West End, located just behind South Bank, is an edgy, bohemian district with artsy shops and cafes. West End is where you’ll find alternative books, cult video stores and organic produce and quirky locals.

New Farm, located next to The Valley, features upmarket shopping and trendy dining places. A confirmed favourite of the locals, New Farm is high up on the hot list of places to be and to be seen.

Portside Wharf, located at Hamilton, is where the cruise ships dock on the Brisbane River. This area was formerly known as Brett’s Wharf and offers world class dining, cinemas and speciality shopping. A great place to wander and have a meal.

Paddington / Rosalie / Milton. Paddington is quickly becoming the place to shop with many little, unique boutiques full of local designs and hard to find fashion gems. Rosalie is home to many quaint bars, markets and restaurants. Milton has two of Brisbane’s most famous icons placed side by side the XXXX Ale House and Suncorp Stadium.

Mount Coot-tha, a suburb as well as a mountain (more accurately, a large hill) approximately 6 km (4 mi) west of the CBD, iconised by the large TV and radio antennas that line its peak. You can take a scenic drive through The Mount Coot-tha Reserve which visits the peak and has majestic 360° views of Brisbane and the surrounding region. Also features the Brisbane Botanic Gardens, the Sir Thomas Brisbane Planetarium and numerous walking and bicycle tracks.

Most inner-city suburbs, or those close to the CBD have their own style and offer some small, unique attractions to the city, notably cafés, restaurants, historical sites or artistic ventures. Some of the other major districts are Spring Hill, Indooroopilly, Manly Harbour, Toowong, St. Lucia and South Brisbane.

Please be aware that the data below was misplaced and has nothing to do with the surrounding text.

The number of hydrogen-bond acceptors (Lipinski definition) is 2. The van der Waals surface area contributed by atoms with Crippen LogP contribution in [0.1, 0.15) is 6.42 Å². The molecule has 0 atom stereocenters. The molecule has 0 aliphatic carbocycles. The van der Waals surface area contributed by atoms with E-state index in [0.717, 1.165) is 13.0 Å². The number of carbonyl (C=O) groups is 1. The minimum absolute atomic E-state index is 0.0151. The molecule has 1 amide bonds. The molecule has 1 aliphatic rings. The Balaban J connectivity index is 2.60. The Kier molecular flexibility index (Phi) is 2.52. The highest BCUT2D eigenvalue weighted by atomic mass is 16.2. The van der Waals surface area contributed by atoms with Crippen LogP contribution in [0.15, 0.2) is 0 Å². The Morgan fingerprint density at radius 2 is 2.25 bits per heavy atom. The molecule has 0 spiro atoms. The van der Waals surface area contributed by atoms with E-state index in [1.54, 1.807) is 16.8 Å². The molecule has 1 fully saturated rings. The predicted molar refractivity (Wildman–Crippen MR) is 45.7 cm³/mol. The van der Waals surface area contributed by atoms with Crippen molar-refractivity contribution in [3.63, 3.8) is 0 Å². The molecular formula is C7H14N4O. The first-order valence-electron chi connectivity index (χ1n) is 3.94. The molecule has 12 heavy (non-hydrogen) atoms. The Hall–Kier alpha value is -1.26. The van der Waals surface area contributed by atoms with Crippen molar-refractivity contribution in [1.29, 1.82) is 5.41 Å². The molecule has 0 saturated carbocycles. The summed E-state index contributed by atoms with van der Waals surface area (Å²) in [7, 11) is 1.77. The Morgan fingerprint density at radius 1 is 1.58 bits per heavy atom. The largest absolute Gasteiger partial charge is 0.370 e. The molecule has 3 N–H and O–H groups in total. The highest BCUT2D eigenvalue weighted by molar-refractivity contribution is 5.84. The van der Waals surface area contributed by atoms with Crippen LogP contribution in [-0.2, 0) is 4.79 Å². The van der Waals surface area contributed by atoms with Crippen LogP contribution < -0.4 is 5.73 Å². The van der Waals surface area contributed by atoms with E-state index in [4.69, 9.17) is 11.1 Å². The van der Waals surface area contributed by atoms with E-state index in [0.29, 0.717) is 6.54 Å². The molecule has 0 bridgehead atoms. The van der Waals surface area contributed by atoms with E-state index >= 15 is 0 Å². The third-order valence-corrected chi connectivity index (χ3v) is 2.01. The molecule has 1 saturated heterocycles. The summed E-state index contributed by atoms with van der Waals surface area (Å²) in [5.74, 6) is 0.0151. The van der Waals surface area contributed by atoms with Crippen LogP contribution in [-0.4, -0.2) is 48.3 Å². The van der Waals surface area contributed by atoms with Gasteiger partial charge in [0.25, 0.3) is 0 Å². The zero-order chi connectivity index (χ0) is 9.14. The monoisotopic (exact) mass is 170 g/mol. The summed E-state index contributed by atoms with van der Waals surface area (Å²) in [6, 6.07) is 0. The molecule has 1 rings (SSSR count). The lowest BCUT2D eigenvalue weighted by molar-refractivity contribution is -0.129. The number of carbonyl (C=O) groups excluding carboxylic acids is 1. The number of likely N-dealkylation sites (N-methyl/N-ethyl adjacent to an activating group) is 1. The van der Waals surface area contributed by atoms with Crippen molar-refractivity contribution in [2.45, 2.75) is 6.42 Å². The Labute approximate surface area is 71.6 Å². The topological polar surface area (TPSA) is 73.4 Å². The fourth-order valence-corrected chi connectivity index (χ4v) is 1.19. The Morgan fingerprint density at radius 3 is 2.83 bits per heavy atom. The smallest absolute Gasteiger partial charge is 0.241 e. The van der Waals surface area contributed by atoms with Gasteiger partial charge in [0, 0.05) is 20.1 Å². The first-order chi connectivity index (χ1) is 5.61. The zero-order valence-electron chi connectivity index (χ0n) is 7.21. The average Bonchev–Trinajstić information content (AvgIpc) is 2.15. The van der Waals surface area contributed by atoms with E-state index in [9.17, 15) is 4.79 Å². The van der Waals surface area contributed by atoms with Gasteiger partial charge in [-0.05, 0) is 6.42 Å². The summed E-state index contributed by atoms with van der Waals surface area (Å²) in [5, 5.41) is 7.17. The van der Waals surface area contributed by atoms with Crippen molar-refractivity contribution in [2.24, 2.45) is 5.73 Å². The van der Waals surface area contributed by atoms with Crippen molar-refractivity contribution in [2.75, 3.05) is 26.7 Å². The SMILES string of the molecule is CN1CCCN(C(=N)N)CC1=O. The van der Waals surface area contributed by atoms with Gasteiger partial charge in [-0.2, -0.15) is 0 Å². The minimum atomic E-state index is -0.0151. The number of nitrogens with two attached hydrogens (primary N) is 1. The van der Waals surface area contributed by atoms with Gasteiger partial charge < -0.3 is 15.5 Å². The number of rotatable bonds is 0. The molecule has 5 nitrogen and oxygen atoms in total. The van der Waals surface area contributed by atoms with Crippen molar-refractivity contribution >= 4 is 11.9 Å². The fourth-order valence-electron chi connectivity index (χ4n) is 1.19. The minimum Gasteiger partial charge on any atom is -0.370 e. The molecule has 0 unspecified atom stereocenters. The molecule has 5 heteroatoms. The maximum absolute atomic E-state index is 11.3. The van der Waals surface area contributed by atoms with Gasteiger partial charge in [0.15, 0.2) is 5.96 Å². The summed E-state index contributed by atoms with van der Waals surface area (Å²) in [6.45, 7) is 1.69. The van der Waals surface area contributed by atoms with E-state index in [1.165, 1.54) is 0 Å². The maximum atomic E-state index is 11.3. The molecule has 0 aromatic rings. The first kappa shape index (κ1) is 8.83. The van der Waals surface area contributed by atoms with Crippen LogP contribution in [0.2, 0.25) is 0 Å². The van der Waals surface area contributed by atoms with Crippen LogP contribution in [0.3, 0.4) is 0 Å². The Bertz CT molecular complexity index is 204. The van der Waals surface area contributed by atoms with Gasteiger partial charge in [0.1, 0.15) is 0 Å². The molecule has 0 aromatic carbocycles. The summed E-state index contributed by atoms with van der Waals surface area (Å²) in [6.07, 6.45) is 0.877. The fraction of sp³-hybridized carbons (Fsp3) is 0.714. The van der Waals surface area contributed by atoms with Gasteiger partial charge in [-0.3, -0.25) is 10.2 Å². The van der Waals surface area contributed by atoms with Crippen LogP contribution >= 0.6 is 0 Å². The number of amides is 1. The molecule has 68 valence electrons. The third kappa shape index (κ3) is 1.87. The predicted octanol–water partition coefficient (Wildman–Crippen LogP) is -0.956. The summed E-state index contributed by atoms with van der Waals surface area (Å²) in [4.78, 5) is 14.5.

Brisbane has a year-round living climate. When the wet season hits the northern Australian tropics, Brisbane enjoys hot and clear summer days (with afternoon thunderstorms). When winter hits the southern capitals of Sydney and Melbourne sending temperatures into the low teens (°C) the Brisbane climate stays mostly dry and sunny, with daytime temperatures usually remaining above 20°C.

Humidity is high during the summer months and daytime temperatures can get as high as 35°C with night temps rarely dropping below 20°C. Occasional heat waves can raise the temperature in excess of 40°C, however these are not common. Just about any outdoor activity you do at the height of a regular summer day in Brisbane will leave you bathed in sweat. In summer, a t-shirt with shorts and thongs (sandals) is appropriate attire for most casual activities, and air-conditioning will ensure you of a comfortable night’s sleep. Summer storms with hail and heavy rainfall are common in afternoons on hot humid days. They usually pass quickly and often put on a good lightning show.

Limit your outdoor physical activity in the summer until you are used to the heat and drink plenty of water. Cover up with sunscreen, loose clothing, and sunglasses to protect from sunburn. 
Getting anywhere in Brisbane is extremely easy. The CBD is relatively flat and condensed, which makes it perfect for walking or cycling and virtually all other areas can be reached by public transport.
However, some areas can be difficult to navigate through a combination of dead ends, winding roads and steep slopes. This applies to some inner-city suburbs, but especially outer suburbs. If you find yourself lost, it's advisable to head to the nearest main road as more than likely it will be serviced by buses or trains. If you are driving, a street directory is an essential addition to your car. Locals are generally friendly and more than willing to help you out if you are lost, so don't be afraid to ask.